Give Me a Wi-Fi


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Freedom from cables gives firms flexibility.

by Robert Scott

Becoming chairman of the American Institute of CPAs brought great honor and responsibility to Scott Voynich. It also brought a great commitment to travel—75 percent of his time is on the road, while trying to maintain his duties as the managing partner of Robinson Grimes.

Partner Insights

“My schedule is pretty well mapped out until next October,” says Voynich, who has held the top job at the Columbus, Ga.-based firm for the last 15 years.

Although not a technologist, Voynich became a guinea pig for his firm’s experiment with wireless technology. After a recent trip, he notes, “My wife asked, ‘Would you like me to drive so you can work?’” So Voynich rode in the back seat, using his laptop to check on projects in the office, courtesy of the wireless PC card that his notebook computer is equipped with.

A Wi-Fi Glossary

Wi-Fi, short for wireless fidelity, has become one of the most popular terms in discussing wireless local area networking.
Like many hi-tech terms, Wi-Fi is a popular equivalent to an industry standard-in this case, the 802.11b specification from the Institute of Electrical and Electronics Engineers. Wi-Fi is 802.11b, while there are also 802.11, 802.11a, and 802.11g, h, and i. These four standards provide the same networking capabilities and speed that Ethernet provides in traditional cabled local area networking.
The 802.11b system operates at speeds of up to 11mgbs. While 802.11a can produce higher speeds, it can fall to speeds slower than the b standard when used in a network mixing wireless and wired computers, says Jeff Zalusky, managing director in charge of IT risk management services for Washington, D.C.-based UKW Advisors. He continues that the "g" standard, which is much faster, is rapidly being accepted. The "h" standard provides better security and "i" is a developing security standard.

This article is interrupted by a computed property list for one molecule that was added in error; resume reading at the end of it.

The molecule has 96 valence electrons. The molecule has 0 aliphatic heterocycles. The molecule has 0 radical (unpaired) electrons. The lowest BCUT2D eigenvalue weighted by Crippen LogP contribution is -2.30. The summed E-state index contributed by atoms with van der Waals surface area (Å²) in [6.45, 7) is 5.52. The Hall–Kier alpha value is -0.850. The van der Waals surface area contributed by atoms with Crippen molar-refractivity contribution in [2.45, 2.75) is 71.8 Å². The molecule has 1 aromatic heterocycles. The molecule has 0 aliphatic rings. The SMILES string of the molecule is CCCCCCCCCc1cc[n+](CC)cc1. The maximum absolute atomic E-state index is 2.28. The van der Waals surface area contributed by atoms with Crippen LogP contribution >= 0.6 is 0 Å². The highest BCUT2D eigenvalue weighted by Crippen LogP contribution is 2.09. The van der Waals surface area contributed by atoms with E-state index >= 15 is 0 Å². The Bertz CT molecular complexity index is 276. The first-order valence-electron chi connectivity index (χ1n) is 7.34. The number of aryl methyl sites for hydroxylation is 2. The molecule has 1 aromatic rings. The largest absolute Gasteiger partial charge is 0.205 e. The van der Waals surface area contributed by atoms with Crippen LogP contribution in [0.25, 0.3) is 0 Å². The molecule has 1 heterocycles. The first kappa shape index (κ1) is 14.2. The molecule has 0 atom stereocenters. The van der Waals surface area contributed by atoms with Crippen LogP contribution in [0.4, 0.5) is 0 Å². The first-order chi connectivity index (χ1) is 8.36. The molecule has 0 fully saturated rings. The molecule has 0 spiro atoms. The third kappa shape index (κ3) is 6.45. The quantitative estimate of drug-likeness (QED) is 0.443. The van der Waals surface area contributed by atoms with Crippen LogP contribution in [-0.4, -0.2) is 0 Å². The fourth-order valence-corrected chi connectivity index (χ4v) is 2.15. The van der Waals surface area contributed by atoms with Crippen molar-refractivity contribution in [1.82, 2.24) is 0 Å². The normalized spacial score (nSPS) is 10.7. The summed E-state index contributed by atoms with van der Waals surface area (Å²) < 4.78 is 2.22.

The importance of standards is that systems that use them can exchange data, regardless of which company manufactures the devices and software.
Another technology that has been discussed popularly is called Bluetooth, a chip-based technology that provides voice and data connection between devices such as mobile phones, computers, and PDAs. It can be used through walls, but only up to a range of about 35 feet.

“It’s been a huge lifesaver,” says Voynich, who describes himself as “a computer user, yes; a technical person, not.”

Voynich can access all of the applications remotely, part of that due to the Citrix environment used back at the office. The firm recently switched from a hodge-podge of applications to ProSystem applications. Voynich can run these from wherever he is, thanks to the newest generation of computing capabilities.

Not everyone’s travel escalates as suddenly as Voynich’s did. But increasingly, businesses are looking to wireless technology to bring the same flexibility to networked computing and Internet access that handheld devices such as cell phones, PDAs, and Blackberry devices have brought to voice communication and the exchange of email.

While Voynich’s use of the wireless PC card is experimental, the use of wireless technology at the firm’s offices is not. Craig Rhinehart, the firm’s director of IT services, notes that the 50-person firm has been set up for wireless networking for the last year.